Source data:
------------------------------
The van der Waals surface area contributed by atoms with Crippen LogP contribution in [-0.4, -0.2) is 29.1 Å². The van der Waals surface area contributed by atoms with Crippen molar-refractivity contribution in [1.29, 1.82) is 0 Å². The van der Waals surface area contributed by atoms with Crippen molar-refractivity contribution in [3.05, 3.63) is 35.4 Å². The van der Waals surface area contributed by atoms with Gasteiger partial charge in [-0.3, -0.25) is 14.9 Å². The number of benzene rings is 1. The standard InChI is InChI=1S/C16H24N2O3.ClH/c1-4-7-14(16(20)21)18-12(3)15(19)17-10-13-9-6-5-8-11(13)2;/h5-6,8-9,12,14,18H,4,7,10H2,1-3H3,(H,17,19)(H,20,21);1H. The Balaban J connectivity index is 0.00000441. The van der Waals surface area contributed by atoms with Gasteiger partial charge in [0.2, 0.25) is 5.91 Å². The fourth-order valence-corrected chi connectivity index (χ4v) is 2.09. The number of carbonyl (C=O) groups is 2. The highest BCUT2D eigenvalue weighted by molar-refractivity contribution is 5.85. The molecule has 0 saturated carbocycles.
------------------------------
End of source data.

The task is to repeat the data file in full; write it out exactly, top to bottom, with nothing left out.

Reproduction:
The van der Waals surface area contributed by atoms with Crippen LogP contribution in [-0.4, -0.2) is 29.1 Å². The van der Waals surface area contributed by atoms with Crippen molar-refractivity contribution in [1.29, 1.82) is 0 Å². The van der Waals surface area contributed by atoms with Crippen molar-refractivity contribution in [3.05, 3.63) is 35.4 Å². The van der Waals surface area contributed by atoms with Gasteiger partial charge in [-0.3, -0.25) is 14.9 Å². The number of benzene rings is 1. The standard InChI is InChI=1S/C16H24N2O3.ClH/c1-4-7-14(16(20)21)18-12(3)15(19)17-10-13-9-6-5-8-11(13)2;/h5-6,8-9,12,14,18H,4,7,10H2,1-3H3,(H,17,19)(H,20,21);1H. The Balaban J connectivity index is 0.00000441. The van der Waals surface area contributed by atoms with Gasteiger partial charge in [0.2, 0.25) is 5.91 Å². The fourth-order valence-corrected chi connectivity index (χ4v) is 2.09. The number of carbonyl (C=O) groups is 2. The highest BCUT2D eigenvalue weighted by molar-refractivity contribution is 5.85. The molecule has 0 saturated carbocycles.